Over 4,000 benefit claimants in Wales have been transformed into business owners over the past four years, thanks to the government’s New Enterprise Allowance (NEA).
Created in April 2011, the NEA provides benefit claimants who have a solid business idea with financial support and a business mentor.
Since the allowance’s inception, more than 73,000 new start-ups have been created through the scheme.
Priti Patel, the government’s employment minister, is delighted with the new statistics, and is striving to create more business leaders in the UK.
‘‘We want everyone in all parts of the UK to benefit from the opportunities being created by our growing economy. We are supporting people, regardless of their background or where they are from, who want to work hard and get on.’’
‘‘This scheme helps claimants with a good business idea to become their own boss so they can support themselves and their families, and turn their lives around,’’ continued Patel.
The programme has been incredibly popular with the Welsh people, particularly in Cardiff. The top five local authorities for start-ups being created through the scheme (up to June 2015) in Wales are as follows:
- Cardiff 540
- Swansea 410
- Carmarthenshire 350
- Pembrokeshire 290
- Caerphilly 270
Nuturing British talent
The British government is attempting to explore every avenue that can lead to more home-grown, entrepreneurial success stories.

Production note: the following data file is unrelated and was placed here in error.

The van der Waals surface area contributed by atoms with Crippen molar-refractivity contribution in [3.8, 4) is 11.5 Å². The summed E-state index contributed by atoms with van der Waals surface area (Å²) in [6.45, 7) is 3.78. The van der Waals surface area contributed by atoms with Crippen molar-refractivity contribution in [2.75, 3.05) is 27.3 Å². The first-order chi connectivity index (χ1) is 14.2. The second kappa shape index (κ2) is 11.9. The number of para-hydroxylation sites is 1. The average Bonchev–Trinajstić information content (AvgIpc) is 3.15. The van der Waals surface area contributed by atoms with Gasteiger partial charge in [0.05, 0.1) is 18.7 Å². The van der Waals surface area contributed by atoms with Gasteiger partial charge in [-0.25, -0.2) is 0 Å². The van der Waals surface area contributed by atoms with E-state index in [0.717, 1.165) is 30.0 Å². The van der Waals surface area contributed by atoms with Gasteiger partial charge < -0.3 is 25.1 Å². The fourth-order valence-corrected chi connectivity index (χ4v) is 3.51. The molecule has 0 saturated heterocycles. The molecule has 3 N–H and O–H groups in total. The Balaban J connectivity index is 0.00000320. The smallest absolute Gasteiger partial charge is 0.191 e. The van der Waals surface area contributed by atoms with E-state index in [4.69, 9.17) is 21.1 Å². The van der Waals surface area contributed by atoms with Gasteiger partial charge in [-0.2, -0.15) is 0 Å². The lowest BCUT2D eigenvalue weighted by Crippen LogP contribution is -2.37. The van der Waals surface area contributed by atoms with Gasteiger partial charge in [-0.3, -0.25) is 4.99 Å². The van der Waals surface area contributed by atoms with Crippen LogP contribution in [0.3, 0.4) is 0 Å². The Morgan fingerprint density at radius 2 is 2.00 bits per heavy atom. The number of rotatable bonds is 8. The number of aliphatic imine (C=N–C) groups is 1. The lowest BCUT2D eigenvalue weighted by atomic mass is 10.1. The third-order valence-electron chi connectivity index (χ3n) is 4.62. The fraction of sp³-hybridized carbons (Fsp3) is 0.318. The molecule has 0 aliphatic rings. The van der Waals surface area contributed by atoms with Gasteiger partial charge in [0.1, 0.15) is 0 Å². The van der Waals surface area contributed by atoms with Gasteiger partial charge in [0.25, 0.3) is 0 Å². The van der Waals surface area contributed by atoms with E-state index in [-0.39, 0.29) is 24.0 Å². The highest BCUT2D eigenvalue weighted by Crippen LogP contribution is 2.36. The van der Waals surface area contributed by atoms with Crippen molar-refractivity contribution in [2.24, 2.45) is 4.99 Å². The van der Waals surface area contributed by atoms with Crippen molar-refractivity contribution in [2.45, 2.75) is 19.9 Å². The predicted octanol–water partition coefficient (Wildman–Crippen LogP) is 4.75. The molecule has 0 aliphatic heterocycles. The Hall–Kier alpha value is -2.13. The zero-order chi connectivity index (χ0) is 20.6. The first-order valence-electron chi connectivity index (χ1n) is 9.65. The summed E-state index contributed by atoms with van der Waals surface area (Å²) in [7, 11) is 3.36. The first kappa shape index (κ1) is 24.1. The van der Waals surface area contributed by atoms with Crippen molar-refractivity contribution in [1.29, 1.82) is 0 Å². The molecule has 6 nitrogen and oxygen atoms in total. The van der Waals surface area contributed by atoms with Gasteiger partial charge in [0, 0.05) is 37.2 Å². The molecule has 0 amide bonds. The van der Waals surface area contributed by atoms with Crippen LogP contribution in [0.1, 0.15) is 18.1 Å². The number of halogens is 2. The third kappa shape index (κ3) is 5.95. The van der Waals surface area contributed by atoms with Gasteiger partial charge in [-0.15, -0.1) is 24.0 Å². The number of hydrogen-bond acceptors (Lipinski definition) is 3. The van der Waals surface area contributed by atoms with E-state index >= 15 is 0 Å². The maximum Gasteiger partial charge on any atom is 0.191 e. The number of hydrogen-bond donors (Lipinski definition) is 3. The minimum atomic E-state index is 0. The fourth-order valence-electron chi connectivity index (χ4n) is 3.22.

In August, SME Insider reported that Michelle Mone OBE, entrepreneur and founder of lingerie brand Ultimo, had been appointed by the government to lead an independent review to encourage start-up creation in deprived communities.
Mone herself started her business under difficult circumstances, having left school at 15 and founded Ultimo in her twenties. The NEA helps people who are currently going through what Mone once experienced, including jobseekers, lone parents and people on sickness benefits.
Participants of the initiative get expert help and advice from a business mentor who will help them to develop their idea and write a business plan. They also receive a government allowance of up to £1,274 in order to get their business idea off the ground.
One of the success stories to have benefited from the NEA is Rudi Thomas, who was supported in his venture by the government after suffering an arm injury which meant he could no longer continue his job as a lorry driver.
With the NEA’s help, Thomas now owns his own beach café.
‘‘I am really pleased so far in terms of the profit I have made and the customer satisfaction. In general I would highly recommend the New Enterprise Allowance as it is a great way of supporting you in the early stages of the business,’’ commented Thomas.